Sometimes English Could Use the Dative

Lots of Indo-European languages use inflectional endings on words to indicate how the words are used in the sentence. About all we have left of inflected nouns in English is the possessive case.

Now, when we have a direct object and an indirect object, you can usually tell which is which without an inflectional ending. So If I say,

Give the woman the ball.

We rely on word order to know that woman (indirect object, dative) is getting the ball (direct object, accusative). That’s easy when you have nice short sentences. Suppose the ball isn’t in the sentence:

Give the woman.

Sounds like something from a wedding ceremony. Now let’s add a man into the picture:

Give the woman the man.

A little harder. Who’s getting whom? Put a “to” in there:

Give the woman to the man—or—give to the woman the man.

We use a “to” to indicate the indirect object. An inflection would be something like -em for dative (indirect object) and -en for accusative (direct object). Then we could put the words in either order and our meaning would still be clear.

Give the womanen the manem.

Now we can see that he’s getting her! No need for “to.”

All this is a bit trivial with these nice short sentences. But what about a long sentence? Here’s one, from the book Listening In by Susan Landau, page 107:

When a user instructs her iPhone to update, the iPhone sends an Apple authorization server—directly or via iTunes—the device’s unique ID, hashes of the software the phone is requesting, and a random number.

Where did the iPhone get the server to be able to send it? Oh wait—the server is the indirect object; the ID and so on are being sent to the server. Not obvious until you wade through the sentence.

A dative inflectional ending on “server” would have been handy.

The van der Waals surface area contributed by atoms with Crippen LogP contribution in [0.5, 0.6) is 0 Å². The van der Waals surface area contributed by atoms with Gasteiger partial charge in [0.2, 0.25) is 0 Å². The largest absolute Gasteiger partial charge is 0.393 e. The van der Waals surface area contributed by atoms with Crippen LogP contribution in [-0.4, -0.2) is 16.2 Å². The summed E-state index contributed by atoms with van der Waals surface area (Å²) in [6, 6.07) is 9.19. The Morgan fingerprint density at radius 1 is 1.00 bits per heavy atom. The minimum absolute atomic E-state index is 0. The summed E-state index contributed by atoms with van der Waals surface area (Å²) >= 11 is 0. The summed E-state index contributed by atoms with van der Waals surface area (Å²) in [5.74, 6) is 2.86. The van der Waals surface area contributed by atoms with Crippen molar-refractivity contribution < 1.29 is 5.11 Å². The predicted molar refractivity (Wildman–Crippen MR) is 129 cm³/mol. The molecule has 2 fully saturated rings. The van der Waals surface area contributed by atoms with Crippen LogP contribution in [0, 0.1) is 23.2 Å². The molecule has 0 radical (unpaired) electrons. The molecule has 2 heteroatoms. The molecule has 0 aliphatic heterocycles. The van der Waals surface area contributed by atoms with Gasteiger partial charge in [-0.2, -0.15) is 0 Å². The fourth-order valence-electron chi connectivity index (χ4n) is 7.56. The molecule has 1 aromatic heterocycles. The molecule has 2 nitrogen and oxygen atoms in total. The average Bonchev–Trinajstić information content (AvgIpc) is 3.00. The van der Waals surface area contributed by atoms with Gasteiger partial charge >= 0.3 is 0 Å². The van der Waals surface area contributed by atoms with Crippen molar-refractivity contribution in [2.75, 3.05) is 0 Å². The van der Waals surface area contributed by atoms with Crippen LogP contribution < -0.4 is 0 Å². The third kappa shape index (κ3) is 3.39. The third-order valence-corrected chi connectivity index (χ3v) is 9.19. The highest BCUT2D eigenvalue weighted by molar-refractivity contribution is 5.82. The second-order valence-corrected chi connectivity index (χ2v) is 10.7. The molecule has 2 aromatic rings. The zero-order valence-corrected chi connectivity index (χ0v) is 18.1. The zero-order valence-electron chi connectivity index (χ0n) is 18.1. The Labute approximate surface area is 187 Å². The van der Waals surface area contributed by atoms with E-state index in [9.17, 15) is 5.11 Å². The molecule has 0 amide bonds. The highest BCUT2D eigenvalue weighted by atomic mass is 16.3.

A Good-Natured Dig at Small Town Writing

Sioux City is one of my favorite places; it’s where I lived when I worked for Gateway 2000. But a recent article written there betrayed a solecism that a writer from (ahem) the big city would have known not to make. Here’s the passage:

An anxious group of football players and their parents took up a full room at The Wheelhouse Bar & Grill – one of Sioux City’s newest sports bars – Wednesday night.

The athletes were there to celebrate their future as members of the Morningside College program, which became official as soon as the players signed letters of intent.

No, it’s not that high school athletes becoming college athletes sign up a bar is inappropriate. Places like that tend more to be community centers than in big cities. (Besides, I’m here to comment on what the writer wrote, not what the kids did.)

It’s the use of “anxious” when the writer meant “eager.” I even wrote about this at least once before. I guess the Sioux City writers don’t read The Writing Rag, eh?

Well, that’s okay. I still greatly enjoyed the time I lived there.


An Example of Early Compounding

English has a tendency to change hyphenated compounds into single compound words over time. For example, “today” used to be “to-day,” and “pickup truck” used to be “pick-up truck.” This process takes a generation or so to happen. As people become more and more familiar with a phrase, they tend to leave out the hyphen. (We call this sort of thing linguistic change. Linguistic change is a common source of grumbling among grammar curmudgeons.)

Today I read an article by a reporter who covers politics. He used a compound word that I would have hyphenated. IMO the spelling is on the early side:

The decadesold informal understanding between the government and the press — that the government would only go through the motions on leak investigations — was dead.

I’m not saying he’s wrong, just early. We don’t use “decades-old” very often.

You saw it here first second!

PS—I ran into another premature compound (for the moment, we’ll ignore the false subject and “upon” where they should use “on.”):

There is a critical need to establish organizationwide data security policies and controls based upon DSG.